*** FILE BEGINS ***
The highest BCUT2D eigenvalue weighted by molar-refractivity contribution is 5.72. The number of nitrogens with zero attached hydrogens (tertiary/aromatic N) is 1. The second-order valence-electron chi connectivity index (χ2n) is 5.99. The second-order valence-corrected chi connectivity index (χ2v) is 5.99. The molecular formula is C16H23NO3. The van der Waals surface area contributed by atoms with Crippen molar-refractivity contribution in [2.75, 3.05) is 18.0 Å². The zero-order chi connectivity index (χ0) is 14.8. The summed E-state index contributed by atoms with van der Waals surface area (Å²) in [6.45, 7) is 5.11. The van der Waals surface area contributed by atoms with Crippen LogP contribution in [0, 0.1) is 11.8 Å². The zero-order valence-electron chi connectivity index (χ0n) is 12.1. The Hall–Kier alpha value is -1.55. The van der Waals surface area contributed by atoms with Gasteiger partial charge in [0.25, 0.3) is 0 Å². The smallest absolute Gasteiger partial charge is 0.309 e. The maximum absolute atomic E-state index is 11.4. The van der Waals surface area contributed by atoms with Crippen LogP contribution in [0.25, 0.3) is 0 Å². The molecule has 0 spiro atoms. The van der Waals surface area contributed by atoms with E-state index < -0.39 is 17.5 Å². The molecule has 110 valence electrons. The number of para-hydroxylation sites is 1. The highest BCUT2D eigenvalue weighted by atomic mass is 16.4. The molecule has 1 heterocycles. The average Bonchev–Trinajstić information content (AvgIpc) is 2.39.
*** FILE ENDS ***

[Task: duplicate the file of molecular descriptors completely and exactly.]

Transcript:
The highest BCUT2D eigenvalue weighted by molar-refractivity contribution is 5.72. The number of nitrogens with zero attached hydrogens (tertiary/aromatic N) is 1. The second-order valence-electron chi connectivity index (χ2n) is 5.99. The second-order valence-corrected chi connectivity index (χ2v) is 5.99. The molecular formula is C16H23NO3. The van der Waals surface area contributed by atoms with Crippen molar-refractivity contribution in [2.75, 3.05) is 18.0 Å². The zero-order chi connectivity index (χ0) is 14.8. The summed E-state index contributed by atoms with van der Waals surface area (Å²) in [6.45, 7) is 5.11. The van der Waals surface area contributed by atoms with Crippen LogP contribution in [0, 0.1) is 11.8 Å². The zero-order valence-electron chi connectivity index (χ0n) is 12.1. The Hall–Kier alpha value is -1.55. The van der Waals surface area contributed by atoms with Gasteiger partial charge in [0.25, 0.3) is 0 Å². The smallest absolute Gasteiger partial charge is 0.309 e. The maximum absolute atomic E-state index is 11.4. The van der Waals surface area contributed by atoms with Crippen LogP contribution in [0.25, 0.3) is 0 Å². The molecule has 0 spiro atoms. The van der Waals surface area contributed by atoms with E-state index < -0.39 is 17.5 Å². The molecule has 110 valence electrons. The number of para-hydroxylation sites is 1. The highest BCUT2D eigenvalue weighted by atomic mass is 16.4. The molecule has 1 heterocycles. The average Bonchev–Trinajstić information content (AvgIpc) is 2.39.